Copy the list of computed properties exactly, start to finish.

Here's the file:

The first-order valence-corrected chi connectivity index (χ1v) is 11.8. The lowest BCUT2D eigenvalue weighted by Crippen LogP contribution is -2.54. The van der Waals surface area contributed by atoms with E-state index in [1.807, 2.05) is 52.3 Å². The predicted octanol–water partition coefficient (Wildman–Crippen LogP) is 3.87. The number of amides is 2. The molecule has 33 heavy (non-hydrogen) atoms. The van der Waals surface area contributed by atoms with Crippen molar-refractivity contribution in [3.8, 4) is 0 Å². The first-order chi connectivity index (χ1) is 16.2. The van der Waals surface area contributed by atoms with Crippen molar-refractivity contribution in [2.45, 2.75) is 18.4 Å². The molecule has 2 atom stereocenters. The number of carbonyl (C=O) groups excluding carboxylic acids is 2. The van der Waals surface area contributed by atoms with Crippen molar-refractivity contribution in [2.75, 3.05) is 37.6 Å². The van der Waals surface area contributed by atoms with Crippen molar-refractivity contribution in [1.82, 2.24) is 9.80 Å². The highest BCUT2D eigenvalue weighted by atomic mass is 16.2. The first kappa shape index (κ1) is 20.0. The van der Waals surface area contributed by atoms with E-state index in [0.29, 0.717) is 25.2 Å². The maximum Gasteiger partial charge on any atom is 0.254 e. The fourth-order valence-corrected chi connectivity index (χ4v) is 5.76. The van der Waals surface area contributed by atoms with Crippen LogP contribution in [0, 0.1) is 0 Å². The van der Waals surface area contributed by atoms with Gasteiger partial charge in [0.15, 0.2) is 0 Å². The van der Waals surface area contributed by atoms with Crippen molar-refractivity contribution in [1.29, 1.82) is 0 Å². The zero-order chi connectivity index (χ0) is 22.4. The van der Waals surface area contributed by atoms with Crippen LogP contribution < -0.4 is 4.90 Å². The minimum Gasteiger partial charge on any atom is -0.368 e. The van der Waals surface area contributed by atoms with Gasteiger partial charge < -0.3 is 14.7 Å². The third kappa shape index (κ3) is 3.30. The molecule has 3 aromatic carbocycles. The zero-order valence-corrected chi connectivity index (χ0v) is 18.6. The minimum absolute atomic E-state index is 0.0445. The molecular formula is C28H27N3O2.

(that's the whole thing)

The first-order valence-corrected chi connectivity index (χ1v) is 11.8. The lowest BCUT2D eigenvalue weighted by Crippen LogP contribution is -2.54. The van der Waals surface area contributed by atoms with E-state index in [1.807, 2.05) is 52.3 Å². The predicted octanol–water partition coefficient (Wildman–Crippen LogP) is 3.87. The number of amides is 2. The molecule has 33 heavy (non-hydrogen) atoms. The van der Waals surface area contributed by atoms with Crippen molar-refractivity contribution in [3.8, 4) is 0 Å². The first-order chi connectivity index (χ1) is 16.2. The van der Waals surface area contributed by atoms with Crippen molar-refractivity contribution in [2.45, 2.75) is 18.4 Å². The molecule has 2 atom stereocenters. The number of carbonyl (C=O) groups excluding carboxylic acids is 2. The van der Waals surface area contributed by atoms with Crippen molar-refractivity contribution in [2.75, 3.05) is 37.6 Å². The van der Waals surface area contributed by atoms with Crippen molar-refractivity contribution in [1.82, 2.24) is 9.80 Å². The highest BCUT2D eigenvalue weighted by atomic mass is 16.2. The first kappa shape index (κ1) is 20.0. The van der Waals surface area contributed by atoms with E-state index in [0.29, 0.717) is 25.2 Å². The maximum Gasteiger partial charge on any atom is 0.254 e. The fourth-order valence-corrected chi connectivity index (χ4v) is 5.76. The van der Waals surface area contributed by atoms with Crippen LogP contribution in [0, 0.1) is 0 Å². The van der Waals surface area contributed by atoms with Gasteiger partial charge in [0.15, 0.2) is 0 Å². The van der Waals surface area contributed by atoms with Crippen molar-refractivity contribution in [1.29, 1.82) is 0 Å². The zero-order chi connectivity index (χ0) is 22.4. The van der Waals surface area contributed by atoms with Crippen LogP contribution < -0.4 is 4.90 Å². The minimum Gasteiger partial charge on any atom is -0.368 e. The van der Waals surface area contributed by atoms with Gasteiger partial charge < -0.3 is 14.7 Å². The third kappa shape index (κ3) is 3.30. The molecule has 3 aromatic carbocycles. The zero-order valence-corrected chi connectivity index (χ0v) is 18.6. The minimum absolute atomic E-state index is 0.0445. The molecular formula is C28H27N3O2.